Thursday, 16 August 2012

Broccolini and Oyster Mushrooms in Ginger Broth with Pumpkin and Macadamia Dumplings

From Wild Garlic, Gooseberries . . . and me, Denis Cotter, Collins, 2007.

Reading Denis Cotter’s writing about vegetables can only inspire one to get going into making his dishes. This book is, for the most part, made up of musings, discussions and information about vegetables and Cotter’s love of them as growing plants and as subjects for eating. And so that his enthusiasm can get his readers to try the vegetables he has included four sections between the reading material of recipes, all of which sound, just from their titles, enough to get the salivary juices going.

For this first attempt of mine, I got the ginger broth going first. Into a pot of boiling water went cut up vegetables of various types: celery, carrot, onion, garlic, chilli and the main flavouring, fresh ginger. These simmered for about 20 minutes.

On top of the simmering pot I placed a steamer and cooked the pumpkin for the dumplings. When it was done it was mixed with some chopped macadamias, lemon zest and chopped coriander. Though it was not mentioned in the recipe, I seasoned this mix.

By now the broth had finished its time so it was turned off and soya sauce added. I tasted the broth and it had quite a heat to it and was strongly gingery. I was unsure at this stage, feeling that the ginger may be a bit too strong and overpower the rest of the dish.

Small quantities of the pumpkin mixture, when cool, were placed into the middle of wonton wrappers. It was shaped roughly rectangular and the wrapper folded over to wrap up the mixture. All was now ready for the final stage.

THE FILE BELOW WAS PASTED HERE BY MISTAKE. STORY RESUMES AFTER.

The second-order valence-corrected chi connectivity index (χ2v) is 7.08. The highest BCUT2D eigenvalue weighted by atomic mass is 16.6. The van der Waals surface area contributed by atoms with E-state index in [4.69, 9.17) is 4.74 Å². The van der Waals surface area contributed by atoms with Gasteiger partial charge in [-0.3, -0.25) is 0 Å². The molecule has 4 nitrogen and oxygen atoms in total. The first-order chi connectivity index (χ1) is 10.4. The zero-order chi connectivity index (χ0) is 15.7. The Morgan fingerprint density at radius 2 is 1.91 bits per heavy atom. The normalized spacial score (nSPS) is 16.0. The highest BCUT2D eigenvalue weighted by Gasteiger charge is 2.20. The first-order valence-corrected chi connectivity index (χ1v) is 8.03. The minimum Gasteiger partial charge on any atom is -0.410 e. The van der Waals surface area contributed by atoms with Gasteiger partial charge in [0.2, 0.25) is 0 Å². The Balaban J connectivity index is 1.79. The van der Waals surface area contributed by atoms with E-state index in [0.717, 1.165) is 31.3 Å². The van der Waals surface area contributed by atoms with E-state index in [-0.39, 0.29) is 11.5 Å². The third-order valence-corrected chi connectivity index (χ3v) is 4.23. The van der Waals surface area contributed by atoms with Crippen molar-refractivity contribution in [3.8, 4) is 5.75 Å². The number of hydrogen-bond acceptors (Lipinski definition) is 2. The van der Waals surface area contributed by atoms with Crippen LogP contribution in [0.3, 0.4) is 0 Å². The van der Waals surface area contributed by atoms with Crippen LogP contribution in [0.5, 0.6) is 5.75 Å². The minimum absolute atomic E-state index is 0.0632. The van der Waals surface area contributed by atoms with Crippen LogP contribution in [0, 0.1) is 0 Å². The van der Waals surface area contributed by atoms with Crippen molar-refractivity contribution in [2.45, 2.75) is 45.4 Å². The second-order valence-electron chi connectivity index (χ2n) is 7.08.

Broccolini and oyster mushrooms were now stir-fried for a few minutes and the broth put on to a simmer. When the vegetables were close to ready, the broth was brought to the boil and the dumplings dropped in for a couple of minutes to cook. At the same time some sliced spring onions were added to the vegetables.

The dumplings were taken from the stock and placed into serving plates. The vegetables were placed alongside and the broth poured over.

My concern over the strength of the ginger broth went when I tried the dish. It had somewhat diminished when eaten with the dumplings, though it was still a little strong. I had cut back the amount of ginger in the broth by about a third when I made it so feel it would have been far too strong if the full amount had been used. Despite my concern over the ginger the dish was a pleasant one. The elements all cohered to make a dish that was light and satisfying.

Taste: ✔✔✔
Ease of cooking: ✔✔✔

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